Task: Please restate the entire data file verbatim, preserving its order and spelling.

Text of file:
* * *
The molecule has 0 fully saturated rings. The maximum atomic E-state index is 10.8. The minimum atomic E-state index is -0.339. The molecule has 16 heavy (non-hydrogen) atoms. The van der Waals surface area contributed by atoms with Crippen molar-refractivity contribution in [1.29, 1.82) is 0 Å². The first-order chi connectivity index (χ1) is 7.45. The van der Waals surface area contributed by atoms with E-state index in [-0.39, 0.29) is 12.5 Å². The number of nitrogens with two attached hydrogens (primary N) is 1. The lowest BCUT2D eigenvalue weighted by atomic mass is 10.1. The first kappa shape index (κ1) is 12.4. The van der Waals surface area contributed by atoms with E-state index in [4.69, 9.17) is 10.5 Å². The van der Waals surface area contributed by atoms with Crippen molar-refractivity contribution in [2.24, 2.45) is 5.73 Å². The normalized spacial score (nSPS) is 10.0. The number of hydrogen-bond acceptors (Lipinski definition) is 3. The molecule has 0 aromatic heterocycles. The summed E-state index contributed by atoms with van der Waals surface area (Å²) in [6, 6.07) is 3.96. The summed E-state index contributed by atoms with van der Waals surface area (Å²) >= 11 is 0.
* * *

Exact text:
The molecule has 0 fully saturated rings. The maximum atomic E-state index is 10.8. The minimum atomic E-state index is -0.339. The molecule has 16 heavy (non-hydrogen) atoms. The van der Waals surface area contributed by atoms with Crippen molar-refractivity contribution in [1.29, 1.82) is 0 Å². The first-order chi connectivity index (χ1) is 7.45. The van der Waals surface area contributed by atoms with E-state index in [-0.39, 0.29) is 12.5 Å². The number of nitrogens with two attached hydrogens (primary N) is 1. The lowest BCUT2D eigenvalue weighted by atomic mass is 10.1. The first kappa shape index (κ1) is 12.4. The van der Waals surface area contributed by atoms with E-state index in [4.69, 9.17) is 10.5 Å². The van der Waals surface area contributed by atoms with Crippen molar-refractivity contribution in [2.24, 2.45) is 5.73 Å². The normalized spacial score (nSPS) is 10.0. The number of hydrogen-bond acceptors (Lipinski definition) is 3. The molecule has 0 aromatic heterocycles. The summed E-state index contributed by atoms with van der Waals surface area (Å²) in [6, 6.07) is 3.96. The summed E-state index contributed by atoms with van der Waals surface area (Å²) >= 11 is 0.